On Mon, 7 Aug 2000, Doug Henwood wrote:
> >The moralists didn't lose the impeachment battle; the people who wanted to
> >make political decisions based on that moralism lost. In fact, Lieberman
> >is the perfect embodiment of the basic public attitudes and desires of the
> >American people- "Bad President, bad bad President - sin no more and keep
> >that stock market rolling."
> No I don't believe that. Clinton's approval ratings rose with the
> crisis and stayed there.
Actually, what happened is that where his personal approval and job approval ratings had both been hovering in the mid-50s to 60 percent, the Lewinsky disclosures led to a complete bifurcation in his two ratings, with the job approval ratings going up and the personal approval ratings plummeting.
What I think happened was that up to that point, the whole range of allegations against Clinton had led to peoples' degrees of personal uneasiness with Clinton to artifically suppress his job approval ratings. The whole Lewinsky scandal was such a sharp disruption that people just completely severed their moralistic and pragmatic evaluations of him.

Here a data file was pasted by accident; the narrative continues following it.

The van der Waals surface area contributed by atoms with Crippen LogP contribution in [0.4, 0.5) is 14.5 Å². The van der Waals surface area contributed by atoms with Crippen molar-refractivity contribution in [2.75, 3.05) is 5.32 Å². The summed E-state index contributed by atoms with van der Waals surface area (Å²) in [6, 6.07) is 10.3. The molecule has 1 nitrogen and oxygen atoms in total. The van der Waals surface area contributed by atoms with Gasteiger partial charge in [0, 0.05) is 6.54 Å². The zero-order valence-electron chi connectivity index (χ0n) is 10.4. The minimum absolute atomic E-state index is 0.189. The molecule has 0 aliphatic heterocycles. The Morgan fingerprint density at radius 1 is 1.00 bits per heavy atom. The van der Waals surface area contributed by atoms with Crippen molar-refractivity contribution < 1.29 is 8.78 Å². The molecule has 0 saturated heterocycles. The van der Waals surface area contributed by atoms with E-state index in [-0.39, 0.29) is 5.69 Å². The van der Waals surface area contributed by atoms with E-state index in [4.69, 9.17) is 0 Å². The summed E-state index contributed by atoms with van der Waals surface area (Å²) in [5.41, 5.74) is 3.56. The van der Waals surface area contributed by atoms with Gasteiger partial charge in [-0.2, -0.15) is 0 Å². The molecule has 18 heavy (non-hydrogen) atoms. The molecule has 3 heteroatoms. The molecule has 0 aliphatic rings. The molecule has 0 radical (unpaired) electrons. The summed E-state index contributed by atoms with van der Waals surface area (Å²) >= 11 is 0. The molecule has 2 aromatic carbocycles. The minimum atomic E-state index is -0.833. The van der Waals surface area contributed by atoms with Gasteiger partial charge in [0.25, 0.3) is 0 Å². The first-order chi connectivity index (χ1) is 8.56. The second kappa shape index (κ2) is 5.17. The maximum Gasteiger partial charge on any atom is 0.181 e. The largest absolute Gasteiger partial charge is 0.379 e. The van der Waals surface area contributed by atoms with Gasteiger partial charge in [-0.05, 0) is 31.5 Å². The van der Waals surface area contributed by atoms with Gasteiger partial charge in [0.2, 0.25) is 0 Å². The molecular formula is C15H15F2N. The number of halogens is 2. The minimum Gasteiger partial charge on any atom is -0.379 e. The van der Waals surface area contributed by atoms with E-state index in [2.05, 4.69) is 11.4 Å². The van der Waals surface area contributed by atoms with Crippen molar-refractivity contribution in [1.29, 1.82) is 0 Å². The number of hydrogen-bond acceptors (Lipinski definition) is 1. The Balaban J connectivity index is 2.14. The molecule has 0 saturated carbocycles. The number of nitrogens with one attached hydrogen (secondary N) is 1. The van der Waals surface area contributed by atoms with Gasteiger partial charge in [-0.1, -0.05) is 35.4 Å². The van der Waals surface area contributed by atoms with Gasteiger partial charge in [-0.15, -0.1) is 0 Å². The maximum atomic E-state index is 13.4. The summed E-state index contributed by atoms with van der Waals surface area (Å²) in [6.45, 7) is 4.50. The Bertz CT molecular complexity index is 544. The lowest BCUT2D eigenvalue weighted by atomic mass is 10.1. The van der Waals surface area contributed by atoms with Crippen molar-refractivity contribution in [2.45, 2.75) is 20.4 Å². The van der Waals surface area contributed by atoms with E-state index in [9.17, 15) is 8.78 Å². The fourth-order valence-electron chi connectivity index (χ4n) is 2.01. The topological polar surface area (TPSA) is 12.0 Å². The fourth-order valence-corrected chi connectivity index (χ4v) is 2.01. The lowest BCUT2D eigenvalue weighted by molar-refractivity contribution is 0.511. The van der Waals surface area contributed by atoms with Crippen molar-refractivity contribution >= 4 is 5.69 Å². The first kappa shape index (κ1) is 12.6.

Unlike the media and the GOP, they took the grown up position that you didn't have to like a person's morals to approve of their political actions. And, yes, the fact that CLinton's enemies were hypocrites like Ken Starr and Newt Gingrich helped him politically by comparison.
But the fact that Clinton loses to both Bush Sr. and Jr. in imaginary trial heats reveals that people do have serious personal issues with Clinton, since on pure job approval grounds, he should be tromping both of them. (Although he still beat Bob Dole, who is associated with the whole nasty Gingrich hypocrites brigade.)
-- Nathan Newman